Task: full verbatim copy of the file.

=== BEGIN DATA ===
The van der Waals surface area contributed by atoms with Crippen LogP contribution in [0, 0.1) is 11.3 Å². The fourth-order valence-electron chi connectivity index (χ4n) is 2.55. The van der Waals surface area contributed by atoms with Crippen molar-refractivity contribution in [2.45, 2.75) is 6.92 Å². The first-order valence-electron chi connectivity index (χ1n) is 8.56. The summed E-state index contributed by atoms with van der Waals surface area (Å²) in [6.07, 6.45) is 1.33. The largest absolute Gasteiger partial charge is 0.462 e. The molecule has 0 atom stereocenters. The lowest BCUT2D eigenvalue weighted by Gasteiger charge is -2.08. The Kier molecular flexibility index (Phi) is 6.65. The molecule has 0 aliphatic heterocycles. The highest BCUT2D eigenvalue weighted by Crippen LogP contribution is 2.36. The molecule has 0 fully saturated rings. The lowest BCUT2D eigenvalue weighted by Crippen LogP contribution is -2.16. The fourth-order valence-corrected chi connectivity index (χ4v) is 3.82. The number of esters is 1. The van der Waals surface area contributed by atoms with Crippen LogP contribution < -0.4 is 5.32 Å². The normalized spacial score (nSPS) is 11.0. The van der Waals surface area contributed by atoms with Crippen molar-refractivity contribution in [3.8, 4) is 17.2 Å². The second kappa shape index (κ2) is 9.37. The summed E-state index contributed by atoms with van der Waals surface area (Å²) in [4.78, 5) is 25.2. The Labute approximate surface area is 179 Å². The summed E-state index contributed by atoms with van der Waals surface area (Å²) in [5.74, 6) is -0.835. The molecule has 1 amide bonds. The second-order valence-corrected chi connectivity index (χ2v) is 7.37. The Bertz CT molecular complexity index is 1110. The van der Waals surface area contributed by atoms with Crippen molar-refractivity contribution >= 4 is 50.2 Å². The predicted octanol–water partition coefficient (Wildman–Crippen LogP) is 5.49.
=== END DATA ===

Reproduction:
The van der Waals surface area contributed by atoms with Crippen LogP contribution in [0, 0.1) is 11.3 Å². The fourth-order valence-electron chi connectivity index (χ4n) is 2.55. The van der Waals surface area contributed by atoms with Crippen molar-refractivity contribution in [2.45, 2.75) is 6.92 Å². The first-order valence-electron chi connectivity index (χ1n) is 8.56. The summed E-state index contributed by atoms with van der Waals surface area (Å²) in [6.07, 6.45) is 1.33. The largest absolute Gasteiger partial charge is 0.462 e. The molecule has 0 atom stereocenters. The lowest BCUT2D eigenvalue weighted by Gasteiger charge is -2.08. The Kier molecular flexibility index (Phi) is 6.65. The molecule has 0 aliphatic heterocycles. The highest BCUT2D eigenvalue weighted by Crippen LogP contribution is 2.36. The molecule has 0 fully saturated rings. The lowest BCUT2D eigenvalue weighted by Crippen LogP contribution is -2.16. The fourth-order valence-corrected chi connectivity index (χ4v) is 3.82. The number of esters is 1. The van der Waals surface area contributed by atoms with Crippen LogP contribution < -0.4 is 5.32 Å². The normalized spacial score (nSPS) is 11.0. The van der Waals surface area contributed by atoms with Crippen molar-refractivity contribution in [3.8, 4) is 17.2 Å². The second kappa shape index (κ2) is 9.37. The summed E-state index contributed by atoms with van der Waals surface area (Å²) in [4.78, 5) is 25.2. The Labute approximate surface area is 179 Å². The summed E-state index contributed by atoms with van der Waals surface area (Å²) in [5.74, 6) is -0.835. The molecule has 1 amide bonds. The second-order valence-corrected chi connectivity index (χ2v) is 7.37. The Bertz CT molecular complexity index is 1110. The van der Waals surface area contributed by atoms with Crippen molar-refractivity contribution >= 4 is 50.2 Å². The predicted octanol–water partition coefficient (Wildman–Crippen LogP) is 5.49.